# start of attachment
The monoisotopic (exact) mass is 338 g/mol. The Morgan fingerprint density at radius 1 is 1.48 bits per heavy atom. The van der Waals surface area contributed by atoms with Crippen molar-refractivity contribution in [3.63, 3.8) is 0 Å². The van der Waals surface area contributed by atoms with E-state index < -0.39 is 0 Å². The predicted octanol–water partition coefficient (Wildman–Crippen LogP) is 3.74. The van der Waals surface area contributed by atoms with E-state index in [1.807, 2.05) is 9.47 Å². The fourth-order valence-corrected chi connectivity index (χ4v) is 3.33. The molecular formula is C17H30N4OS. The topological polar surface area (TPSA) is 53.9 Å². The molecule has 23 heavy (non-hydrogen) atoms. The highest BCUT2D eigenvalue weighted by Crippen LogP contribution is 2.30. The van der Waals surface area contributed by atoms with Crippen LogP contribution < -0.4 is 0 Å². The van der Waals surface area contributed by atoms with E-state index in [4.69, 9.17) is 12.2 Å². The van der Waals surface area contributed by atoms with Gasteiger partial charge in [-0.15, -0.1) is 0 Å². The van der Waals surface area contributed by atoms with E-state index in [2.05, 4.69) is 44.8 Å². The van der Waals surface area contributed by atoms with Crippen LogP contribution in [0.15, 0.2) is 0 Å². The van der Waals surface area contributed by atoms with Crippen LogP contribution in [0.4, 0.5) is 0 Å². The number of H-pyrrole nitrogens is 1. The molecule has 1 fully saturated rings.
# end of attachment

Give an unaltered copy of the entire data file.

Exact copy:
The monoisotopic (exact) mass is 338 g/mol. The Morgan fingerprint density at radius 1 is 1.48 bits per heavy atom. The van der Waals surface area contributed by atoms with Crippen molar-refractivity contribution in [3.63, 3.8) is 0 Å². The van der Waals surface area contributed by atoms with E-state index < -0.39 is 0 Å². The predicted octanol–water partition coefficient (Wildman–Crippen LogP) is 3.74. The van der Waals surface area contributed by atoms with E-state index in [1.807, 2.05) is 9.47 Å². The fourth-order valence-corrected chi connectivity index (χ4v) is 3.33. The molecular formula is C17H30N4OS. The topological polar surface area (TPSA) is 53.9 Å². The molecule has 23 heavy (non-hydrogen) atoms. The highest BCUT2D eigenvalue weighted by Crippen LogP contribution is 2.30. The van der Waals surface area contributed by atoms with Crippen LogP contribution < -0.4 is 0 Å². The van der Waals surface area contributed by atoms with E-state index in [4.69, 9.17) is 12.2 Å². The van der Waals surface area contributed by atoms with Gasteiger partial charge in [-0.15, -0.1) is 0 Å². The van der Waals surface area contributed by atoms with E-state index in [2.05, 4.69) is 44.8 Å². The van der Waals surface area contributed by atoms with Crippen LogP contribution in [0.15, 0.2) is 0 Å². The van der Waals surface area contributed by atoms with Crippen LogP contribution in [0.4, 0.5) is 0 Å². The number of H-pyrrole nitrogens is 1. The molecule has 1 fully saturated rings.